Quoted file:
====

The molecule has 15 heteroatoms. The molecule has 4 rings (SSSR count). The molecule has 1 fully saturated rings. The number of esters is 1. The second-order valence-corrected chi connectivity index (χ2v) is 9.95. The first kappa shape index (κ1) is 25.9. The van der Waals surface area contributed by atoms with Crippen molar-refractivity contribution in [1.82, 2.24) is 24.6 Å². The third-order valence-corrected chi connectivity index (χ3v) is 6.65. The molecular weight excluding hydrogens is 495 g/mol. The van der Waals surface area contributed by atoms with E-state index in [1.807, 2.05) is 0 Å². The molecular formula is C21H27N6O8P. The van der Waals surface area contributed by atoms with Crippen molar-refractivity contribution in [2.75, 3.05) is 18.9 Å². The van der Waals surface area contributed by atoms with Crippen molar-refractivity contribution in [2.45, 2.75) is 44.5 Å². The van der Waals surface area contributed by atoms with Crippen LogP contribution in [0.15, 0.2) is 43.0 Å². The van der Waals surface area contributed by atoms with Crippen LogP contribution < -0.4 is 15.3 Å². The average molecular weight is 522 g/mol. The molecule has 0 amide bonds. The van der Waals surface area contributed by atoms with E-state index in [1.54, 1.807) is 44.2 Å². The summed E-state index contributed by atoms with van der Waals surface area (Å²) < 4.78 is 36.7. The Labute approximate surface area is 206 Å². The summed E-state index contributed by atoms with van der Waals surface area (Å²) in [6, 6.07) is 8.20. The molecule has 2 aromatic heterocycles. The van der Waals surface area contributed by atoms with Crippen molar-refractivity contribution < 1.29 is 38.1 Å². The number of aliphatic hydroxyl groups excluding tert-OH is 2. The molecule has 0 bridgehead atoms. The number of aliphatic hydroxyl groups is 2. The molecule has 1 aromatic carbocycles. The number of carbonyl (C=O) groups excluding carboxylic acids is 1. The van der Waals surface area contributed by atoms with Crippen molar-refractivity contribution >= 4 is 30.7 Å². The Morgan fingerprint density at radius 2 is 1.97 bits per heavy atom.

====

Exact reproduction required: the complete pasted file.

The molecule has 15 heteroatoms. The molecule has 4 rings (SSSR count). The molecule has 1 fully saturated rings. The number of esters is 1. The second-order valence-corrected chi connectivity index (χ2v) is 9.95. The first kappa shape index (κ1) is 25.9. The van der Waals surface area contributed by atoms with Crippen molar-refractivity contribution in [1.82, 2.24) is 24.6 Å². The third-order valence-corrected chi connectivity index (χ3v) is 6.65. The molecular weight excluding hydrogens is 495 g/mol. The van der Waals surface area contributed by atoms with E-state index in [1.807, 2.05) is 0 Å². The molecular formula is C21H27N6O8P. The van der Waals surface area contributed by atoms with Crippen molar-refractivity contribution in [2.75, 3.05) is 18.9 Å². The van der Waals surface area contributed by atoms with Crippen molar-refractivity contribution in [2.45, 2.75) is 44.5 Å². The van der Waals surface area contributed by atoms with Crippen LogP contribution in [0.15, 0.2) is 43.0 Å². The van der Waals surface area contributed by atoms with Crippen LogP contribution < -0.4 is 15.3 Å². The average molecular weight is 522 g/mol. The molecule has 0 amide bonds. The van der Waals surface area contributed by atoms with E-state index in [1.54, 1.807) is 44.2 Å². The summed E-state index contributed by atoms with van der Waals surface area (Å²) < 4.78 is 36.7. The Labute approximate surface area is 206 Å². The summed E-state index contributed by atoms with van der Waals surface area (Å²) in [6, 6.07) is 8.20. The molecule has 2 aromatic heterocycles. The van der Waals surface area contributed by atoms with Crippen molar-refractivity contribution < 1.29 is 38.1 Å². The number of aliphatic hydroxyl groups excluding tert-OH is 2. The molecule has 0 bridgehead atoms. The number of aliphatic hydroxyl groups is 2. The molecule has 1 aromatic carbocycles. The number of carbonyl (C=O) groups excluding carboxylic acids is 1. The van der Waals surface area contributed by atoms with Crippen molar-refractivity contribution >= 4 is 30.7 Å². The Morgan fingerprint density at radius 2 is 1.97 bits per heavy atom.